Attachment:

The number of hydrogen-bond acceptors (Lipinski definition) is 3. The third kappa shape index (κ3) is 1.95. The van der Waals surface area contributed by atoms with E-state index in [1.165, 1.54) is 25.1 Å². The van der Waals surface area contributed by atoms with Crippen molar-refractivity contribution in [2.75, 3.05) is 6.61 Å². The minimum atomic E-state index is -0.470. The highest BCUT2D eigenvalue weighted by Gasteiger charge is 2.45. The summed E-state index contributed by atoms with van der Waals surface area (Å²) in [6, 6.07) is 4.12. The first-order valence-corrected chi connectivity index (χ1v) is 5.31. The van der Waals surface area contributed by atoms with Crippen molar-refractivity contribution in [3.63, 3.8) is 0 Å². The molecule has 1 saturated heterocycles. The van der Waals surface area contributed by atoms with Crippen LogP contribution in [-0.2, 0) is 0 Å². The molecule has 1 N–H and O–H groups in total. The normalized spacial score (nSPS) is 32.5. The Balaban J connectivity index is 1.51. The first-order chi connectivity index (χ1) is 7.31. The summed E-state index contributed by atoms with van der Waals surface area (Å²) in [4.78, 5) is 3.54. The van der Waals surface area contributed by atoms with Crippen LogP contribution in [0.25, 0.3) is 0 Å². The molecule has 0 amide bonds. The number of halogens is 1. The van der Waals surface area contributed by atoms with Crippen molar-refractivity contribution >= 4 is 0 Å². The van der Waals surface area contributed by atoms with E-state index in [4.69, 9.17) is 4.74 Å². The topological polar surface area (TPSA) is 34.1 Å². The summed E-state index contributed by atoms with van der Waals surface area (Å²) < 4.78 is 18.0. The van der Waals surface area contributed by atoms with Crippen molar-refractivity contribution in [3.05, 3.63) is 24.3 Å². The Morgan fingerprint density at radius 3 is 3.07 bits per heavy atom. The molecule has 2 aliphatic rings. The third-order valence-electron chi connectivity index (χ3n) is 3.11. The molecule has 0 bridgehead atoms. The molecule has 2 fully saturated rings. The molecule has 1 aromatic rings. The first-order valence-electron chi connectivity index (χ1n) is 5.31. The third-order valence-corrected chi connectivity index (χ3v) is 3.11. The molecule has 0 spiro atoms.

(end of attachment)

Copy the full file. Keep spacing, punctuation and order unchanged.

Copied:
The number of hydrogen-bond acceptors (Lipinski definition) is 3. The third kappa shape index (κ3) is 1.95. The van der Waals surface area contributed by atoms with E-state index in [1.165, 1.54) is 25.1 Å². The van der Waals surface area contributed by atoms with Crippen molar-refractivity contribution in [2.75, 3.05) is 6.61 Å². The minimum atomic E-state index is -0.470. The highest BCUT2D eigenvalue weighted by Gasteiger charge is 2.45. The summed E-state index contributed by atoms with van der Waals surface area (Å²) in [6, 6.07) is 4.12. The first-order valence-corrected chi connectivity index (χ1v) is 5.31. The van der Waals surface area contributed by atoms with Crippen molar-refractivity contribution in [3.63, 3.8) is 0 Å². The molecule has 1 saturated heterocycles. The van der Waals surface area contributed by atoms with Crippen LogP contribution in [-0.2, 0) is 0 Å². The molecule has 1 N–H and O–H groups in total. The normalized spacial score (nSPS) is 32.5. The Balaban J connectivity index is 1.51. The first-order chi connectivity index (χ1) is 7.31. The summed E-state index contributed by atoms with van der Waals surface area (Å²) in [4.78, 5) is 3.54. The van der Waals surface area contributed by atoms with Crippen LogP contribution in [0.25, 0.3) is 0 Å². The molecule has 0 amide bonds. The number of halogens is 1. The van der Waals surface area contributed by atoms with Crippen molar-refractivity contribution >= 4 is 0 Å². The van der Waals surface area contributed by atoms with E-state index in [4.69, 9.17) is 4.74 Å². The topological polar surface area (TPSA) is 34.1 Å². The summed E-state index contributed by atoms with van der Waals surface area (Å²) < 4.78 is 18.0. The van der Waals surface area contributed by atoms with Crippen molar-refractivity contribution in [3.05, 3.63) is 24.3 Å². The Morgan fingerprint density at radius 3 is 3.07 bits per heavy atom. The molecule has 2 aliphatic rings. The third-order valence-electron chi connectivity index (χ3n) is 3.11. The molecule has 0 bridgehead atoms. The molecule has 2 fully saturated rings. The molecule has 1 aromatic rings. The first-order valence-electron chi connectivity index (χ1n) is 5.31. The third-order valence-corrected chi connectivity index (χ3v) is 3.11. The molecule has 0 spiro atoms.